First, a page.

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When Donny Hathaway, Thelonious Monk And Neil Young Hit A Turning Point

Live at the Cellar Door, the new album from Neil Young, was recorded in 1970. (Courtesy of the artist)

It's the fall of 1970. Neil Young takes the stage at a small club in Washington, D.C. His career is heading in a new direction: His folk-rock group, Buffalo Springfield, has dissolved; Crosby, Stills, Nash & Young is on the way out, and he's going solo.

His new album, Live at the Cellar Door, is one of three recent live albums, all from about the same time period. Thelonious Monk's Paris 1969 performance preceded Young's, while one disc of a four-CD anthology from the late R&B and soul singer Donny Hathaway, Never My Love, was recorded in 1971.

In a discussion with NPR's Melissa Block, music critic Tom Moon looks back at the time when all three albums were recorded. Moon says each record shows an influential musician at a turning point in his career.

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AUDIE CORNISH, HOST:

From NPR News, this is ALL THINGS CONSIDERED. I'm Audie Cornish.

MELISSA BLOCK, HOST:

And I'm Melissa Block.

UNIDENTIFIED MAN: We'd like to welcome to our stage, Neil Young.

(APPLAUSE)

BLOCK: It's the fall of 1970, Neil Young takes the stage in a small club in Washington, D.C.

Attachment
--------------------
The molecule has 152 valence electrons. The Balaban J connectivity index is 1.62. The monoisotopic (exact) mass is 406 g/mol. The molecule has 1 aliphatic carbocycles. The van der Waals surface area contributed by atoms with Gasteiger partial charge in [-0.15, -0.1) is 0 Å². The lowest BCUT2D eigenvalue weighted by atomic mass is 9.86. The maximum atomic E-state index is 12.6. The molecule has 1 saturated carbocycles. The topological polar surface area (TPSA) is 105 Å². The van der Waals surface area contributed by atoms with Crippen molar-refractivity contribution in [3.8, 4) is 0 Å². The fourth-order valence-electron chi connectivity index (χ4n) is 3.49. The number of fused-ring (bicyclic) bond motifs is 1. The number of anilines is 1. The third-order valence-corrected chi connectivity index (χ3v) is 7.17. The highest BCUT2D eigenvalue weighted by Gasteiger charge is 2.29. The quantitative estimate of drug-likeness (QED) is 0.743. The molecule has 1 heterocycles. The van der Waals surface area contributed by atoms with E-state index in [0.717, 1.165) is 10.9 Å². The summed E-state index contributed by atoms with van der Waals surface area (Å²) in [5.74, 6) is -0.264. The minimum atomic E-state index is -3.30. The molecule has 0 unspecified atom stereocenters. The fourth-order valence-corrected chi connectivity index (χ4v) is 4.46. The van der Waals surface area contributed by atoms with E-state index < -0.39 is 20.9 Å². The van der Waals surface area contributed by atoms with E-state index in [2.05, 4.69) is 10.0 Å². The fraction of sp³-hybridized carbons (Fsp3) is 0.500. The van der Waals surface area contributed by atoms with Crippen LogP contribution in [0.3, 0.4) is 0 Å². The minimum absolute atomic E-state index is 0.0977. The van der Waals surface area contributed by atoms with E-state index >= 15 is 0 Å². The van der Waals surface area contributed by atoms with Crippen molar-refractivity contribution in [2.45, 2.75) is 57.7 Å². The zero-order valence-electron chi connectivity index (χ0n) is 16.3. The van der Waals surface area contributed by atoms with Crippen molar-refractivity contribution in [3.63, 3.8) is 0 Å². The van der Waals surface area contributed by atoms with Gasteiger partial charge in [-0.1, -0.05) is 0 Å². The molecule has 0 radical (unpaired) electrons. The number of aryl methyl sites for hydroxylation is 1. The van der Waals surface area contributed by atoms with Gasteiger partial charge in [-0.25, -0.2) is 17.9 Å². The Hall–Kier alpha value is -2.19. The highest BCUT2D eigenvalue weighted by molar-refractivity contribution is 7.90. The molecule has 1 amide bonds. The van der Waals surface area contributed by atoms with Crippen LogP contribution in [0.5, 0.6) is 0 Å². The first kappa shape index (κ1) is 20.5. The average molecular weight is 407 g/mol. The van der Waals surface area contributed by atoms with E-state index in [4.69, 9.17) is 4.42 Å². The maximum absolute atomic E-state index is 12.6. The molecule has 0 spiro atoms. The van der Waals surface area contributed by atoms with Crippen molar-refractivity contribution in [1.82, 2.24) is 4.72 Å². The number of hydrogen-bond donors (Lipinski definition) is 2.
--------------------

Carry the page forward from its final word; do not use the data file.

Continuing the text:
NEIL YOUNG: Hi, folks.

BLOCK: And his career is turning in a new direction. His folk rock group Buffalo Springfield has dissolved. Crosby, Stills, Nash & Young are on the way out, and Neil Young is going solo.

(SOUNDBITE OF SONG, "TELL ME WHY")

YOUNG: (Singing) Sailing hard ships through broken harbors out on the waves in the night.

BLOCK: This recording, "Live at the Cellar Door," is one of three live albums from three different artists, all from about the same time period and all recently released. They show musicians at turning points in their careers. And joining me to talk more about them is our music critic, Tom Moon. Tom, welcome back.

TOM MOON, BYLINE: Great to be with you.

BLOCK: And, Tom, we hear Neil Young here performing in 1970, at the small club in Washington, these are warm-up dates for a gig he's about to do at Carnegie Hall.

MOON: Yes. He booked three nights at the Cellar Door, which was this little, tiny, almost a shoebox of a room. Essentially, it was for his purpose of getting used to being a completely solo performer.

(SOUNDBITE OF SONG, "TELL ME WHY")

YOUNG: (Singing) Tell me, why. Tell me, why is it hard to make arrangements with yourself when you're old enough to repay but young enough to sell?